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Question DetailsAsked on 8/2/2013

High humidity in house on first floor (65% avg) and musty smell, but AC works fine. What's our issue?

We recently installed a dehumidifier in the crawlspace (though it is not attached to the AC) that is meant to make the air down there less humid and eliminate the smell in the house. While the air in the crawlspace is now really dry, the musty smell in the house hasn't gone away. There doesn't seem to be a smell coming from the AC vents when they are blowing air, either. A recent discovery is that our exterior walls have no insulation. Not sure if this is a factor? We have no idea who to call because we don't want to be sold products or services we have no guarantee will solve the problem of high humidity inside and musty smell persevering. Would love some advice on this. We live in a really humid area near the Potomac River.

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2 Answers

0
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Cropp Metcalfe is an HVAC Contractor in your area, that also does "Home Pefromance", I'd call them . Speak with Andrew Oser if he's available, I'm sure they can solve the issue.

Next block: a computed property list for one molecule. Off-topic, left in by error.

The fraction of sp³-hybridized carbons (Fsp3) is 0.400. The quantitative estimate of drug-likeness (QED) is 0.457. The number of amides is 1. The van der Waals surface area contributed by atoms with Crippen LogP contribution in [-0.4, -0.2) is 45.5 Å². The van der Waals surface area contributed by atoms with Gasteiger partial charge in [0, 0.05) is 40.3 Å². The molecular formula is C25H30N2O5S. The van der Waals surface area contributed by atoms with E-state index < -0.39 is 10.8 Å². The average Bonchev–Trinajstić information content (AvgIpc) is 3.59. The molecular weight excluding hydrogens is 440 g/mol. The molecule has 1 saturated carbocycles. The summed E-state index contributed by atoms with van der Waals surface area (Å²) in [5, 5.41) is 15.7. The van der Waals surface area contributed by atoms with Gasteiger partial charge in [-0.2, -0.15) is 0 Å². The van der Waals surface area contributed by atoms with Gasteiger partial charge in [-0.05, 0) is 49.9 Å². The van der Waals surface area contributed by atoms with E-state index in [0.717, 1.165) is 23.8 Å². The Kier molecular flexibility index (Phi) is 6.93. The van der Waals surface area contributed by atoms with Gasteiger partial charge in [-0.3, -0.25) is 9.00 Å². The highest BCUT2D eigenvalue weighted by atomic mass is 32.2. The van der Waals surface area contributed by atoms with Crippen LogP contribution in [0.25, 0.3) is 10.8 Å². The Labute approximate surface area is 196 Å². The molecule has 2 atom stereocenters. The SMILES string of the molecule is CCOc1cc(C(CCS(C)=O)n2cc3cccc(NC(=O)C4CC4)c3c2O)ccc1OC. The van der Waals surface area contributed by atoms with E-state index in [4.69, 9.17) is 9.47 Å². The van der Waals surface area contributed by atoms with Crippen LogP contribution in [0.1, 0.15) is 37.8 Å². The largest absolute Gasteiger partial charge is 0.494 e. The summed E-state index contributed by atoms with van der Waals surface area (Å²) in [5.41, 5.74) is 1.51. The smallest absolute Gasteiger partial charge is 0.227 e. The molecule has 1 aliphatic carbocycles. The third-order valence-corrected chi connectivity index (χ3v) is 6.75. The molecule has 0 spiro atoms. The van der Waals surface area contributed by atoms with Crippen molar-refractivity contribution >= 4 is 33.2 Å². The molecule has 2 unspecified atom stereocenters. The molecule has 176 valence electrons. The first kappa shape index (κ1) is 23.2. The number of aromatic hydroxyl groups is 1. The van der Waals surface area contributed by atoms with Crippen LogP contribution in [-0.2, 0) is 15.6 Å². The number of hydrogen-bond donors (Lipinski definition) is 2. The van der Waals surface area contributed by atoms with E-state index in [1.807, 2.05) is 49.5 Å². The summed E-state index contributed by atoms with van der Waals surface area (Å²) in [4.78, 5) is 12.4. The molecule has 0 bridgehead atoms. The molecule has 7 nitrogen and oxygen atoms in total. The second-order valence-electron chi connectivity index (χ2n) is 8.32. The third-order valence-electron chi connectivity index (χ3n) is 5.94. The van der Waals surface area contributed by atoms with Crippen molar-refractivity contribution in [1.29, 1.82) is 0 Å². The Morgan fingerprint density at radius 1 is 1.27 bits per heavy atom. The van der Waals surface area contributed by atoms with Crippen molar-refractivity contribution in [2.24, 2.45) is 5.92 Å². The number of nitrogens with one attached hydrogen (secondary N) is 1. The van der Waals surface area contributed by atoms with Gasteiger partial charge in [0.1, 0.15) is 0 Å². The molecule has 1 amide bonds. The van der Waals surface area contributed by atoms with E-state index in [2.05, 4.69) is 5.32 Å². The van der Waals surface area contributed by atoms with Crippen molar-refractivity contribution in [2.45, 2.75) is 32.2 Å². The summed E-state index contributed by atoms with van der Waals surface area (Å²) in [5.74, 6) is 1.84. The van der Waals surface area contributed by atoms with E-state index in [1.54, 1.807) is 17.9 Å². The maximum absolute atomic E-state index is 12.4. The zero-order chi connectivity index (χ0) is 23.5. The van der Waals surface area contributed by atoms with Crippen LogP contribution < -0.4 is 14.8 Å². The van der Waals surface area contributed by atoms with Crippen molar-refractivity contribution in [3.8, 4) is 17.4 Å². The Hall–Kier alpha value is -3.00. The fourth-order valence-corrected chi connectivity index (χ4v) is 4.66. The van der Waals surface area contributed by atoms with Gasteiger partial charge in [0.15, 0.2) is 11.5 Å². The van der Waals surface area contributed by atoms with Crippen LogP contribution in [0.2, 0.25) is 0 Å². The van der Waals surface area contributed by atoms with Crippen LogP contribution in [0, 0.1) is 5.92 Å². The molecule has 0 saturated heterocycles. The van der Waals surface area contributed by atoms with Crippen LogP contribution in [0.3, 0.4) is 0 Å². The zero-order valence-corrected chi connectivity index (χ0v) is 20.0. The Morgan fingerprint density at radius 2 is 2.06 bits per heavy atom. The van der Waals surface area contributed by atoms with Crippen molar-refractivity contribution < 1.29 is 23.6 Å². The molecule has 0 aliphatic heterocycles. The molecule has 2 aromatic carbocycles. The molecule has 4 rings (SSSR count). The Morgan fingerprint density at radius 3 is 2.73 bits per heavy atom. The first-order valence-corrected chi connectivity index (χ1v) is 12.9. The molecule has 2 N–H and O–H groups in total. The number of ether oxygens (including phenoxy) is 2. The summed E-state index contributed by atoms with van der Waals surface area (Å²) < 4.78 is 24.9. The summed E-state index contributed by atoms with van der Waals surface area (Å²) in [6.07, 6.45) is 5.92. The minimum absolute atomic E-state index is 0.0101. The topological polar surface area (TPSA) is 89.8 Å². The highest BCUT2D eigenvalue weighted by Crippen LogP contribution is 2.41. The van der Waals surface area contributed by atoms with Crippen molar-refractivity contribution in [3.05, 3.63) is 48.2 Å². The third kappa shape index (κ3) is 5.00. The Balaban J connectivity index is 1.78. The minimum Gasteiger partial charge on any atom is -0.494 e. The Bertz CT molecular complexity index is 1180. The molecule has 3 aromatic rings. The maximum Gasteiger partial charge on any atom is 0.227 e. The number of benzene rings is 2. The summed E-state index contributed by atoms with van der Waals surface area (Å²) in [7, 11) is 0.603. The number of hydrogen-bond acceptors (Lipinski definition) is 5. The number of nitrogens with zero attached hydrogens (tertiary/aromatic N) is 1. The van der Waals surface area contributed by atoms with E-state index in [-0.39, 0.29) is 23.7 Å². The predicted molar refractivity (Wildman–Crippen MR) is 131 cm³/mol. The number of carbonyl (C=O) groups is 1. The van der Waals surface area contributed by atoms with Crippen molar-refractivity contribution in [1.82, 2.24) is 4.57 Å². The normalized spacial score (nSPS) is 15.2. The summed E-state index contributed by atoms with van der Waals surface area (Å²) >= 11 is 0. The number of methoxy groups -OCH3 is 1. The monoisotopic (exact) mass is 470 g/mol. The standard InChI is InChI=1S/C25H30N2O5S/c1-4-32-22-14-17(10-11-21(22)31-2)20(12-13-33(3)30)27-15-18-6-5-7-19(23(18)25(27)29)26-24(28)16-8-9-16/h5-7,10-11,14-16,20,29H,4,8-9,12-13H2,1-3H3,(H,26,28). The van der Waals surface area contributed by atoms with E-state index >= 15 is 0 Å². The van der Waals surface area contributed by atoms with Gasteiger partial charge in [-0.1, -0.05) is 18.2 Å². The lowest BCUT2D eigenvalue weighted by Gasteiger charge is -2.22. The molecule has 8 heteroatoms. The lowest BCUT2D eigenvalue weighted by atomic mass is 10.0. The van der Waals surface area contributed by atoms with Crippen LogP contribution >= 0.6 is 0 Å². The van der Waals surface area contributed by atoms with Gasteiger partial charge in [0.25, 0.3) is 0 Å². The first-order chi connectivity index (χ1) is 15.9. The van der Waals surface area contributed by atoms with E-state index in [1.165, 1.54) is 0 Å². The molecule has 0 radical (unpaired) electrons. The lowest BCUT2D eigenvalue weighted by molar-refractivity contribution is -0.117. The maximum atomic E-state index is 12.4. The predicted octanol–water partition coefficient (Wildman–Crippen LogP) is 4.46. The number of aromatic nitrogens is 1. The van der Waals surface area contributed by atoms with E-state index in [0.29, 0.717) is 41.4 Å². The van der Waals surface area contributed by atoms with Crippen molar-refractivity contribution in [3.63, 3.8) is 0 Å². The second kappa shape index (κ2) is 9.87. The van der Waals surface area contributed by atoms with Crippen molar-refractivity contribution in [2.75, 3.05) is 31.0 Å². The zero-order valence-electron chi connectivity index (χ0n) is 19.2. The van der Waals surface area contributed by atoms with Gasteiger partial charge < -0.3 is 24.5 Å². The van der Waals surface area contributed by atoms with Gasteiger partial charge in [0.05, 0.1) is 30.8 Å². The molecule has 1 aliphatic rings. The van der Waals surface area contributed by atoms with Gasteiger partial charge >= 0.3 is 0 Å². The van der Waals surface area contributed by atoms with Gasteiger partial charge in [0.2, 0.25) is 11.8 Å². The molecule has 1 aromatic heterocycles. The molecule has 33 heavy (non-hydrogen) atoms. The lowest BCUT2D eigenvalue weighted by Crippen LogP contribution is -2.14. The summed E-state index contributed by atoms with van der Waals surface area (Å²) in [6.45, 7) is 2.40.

Them him Dave , with Bay Area Air Conditioning in Florida said to call.



Source: www.bayareacool.com

Answered 6 years ago by BayAreaAC

0
Votes

The prior suggestion about getting a home performance evaluation, where airflow, temperature, and humidity are checked throughout the house and in the A/C system, is on the mark.

Possible causes:

Since you say the house has no insulation, it is very probably it also has no vapor barrier, so you may be sucking a lot of outside air into the house through the walls. When the very humid Washington/Virginia air hits the cooler inside wall, it may be condensing in the walls, causing wall mold.

Another possibility is excessive airflow to/from the crawlspace or attic, resulting in failure of the A/C system to properly condition the household air.

It is also possible you have a separated duct (particularly if flexible type) causing a zone conditioning failure.

Another possibility, easily checked by an HVAC expert, is the mix of inside and outside airflow - if you are reusing too much inside air humidity will go up, causing mold. At 65% you are in the range where, over an extended period of time, mold and mildew growth will be supported.

One other possibility, depending on how your system is built, is the condensate discharge line(s) have gotten plugged with deposits or lint, so the condensate from the chilled air is not draining off, leaving your incoming air conditioned at high humidity. This is the first thing I would look at, as it is the cheapest to fix.


Answered 6 years ago by LCD




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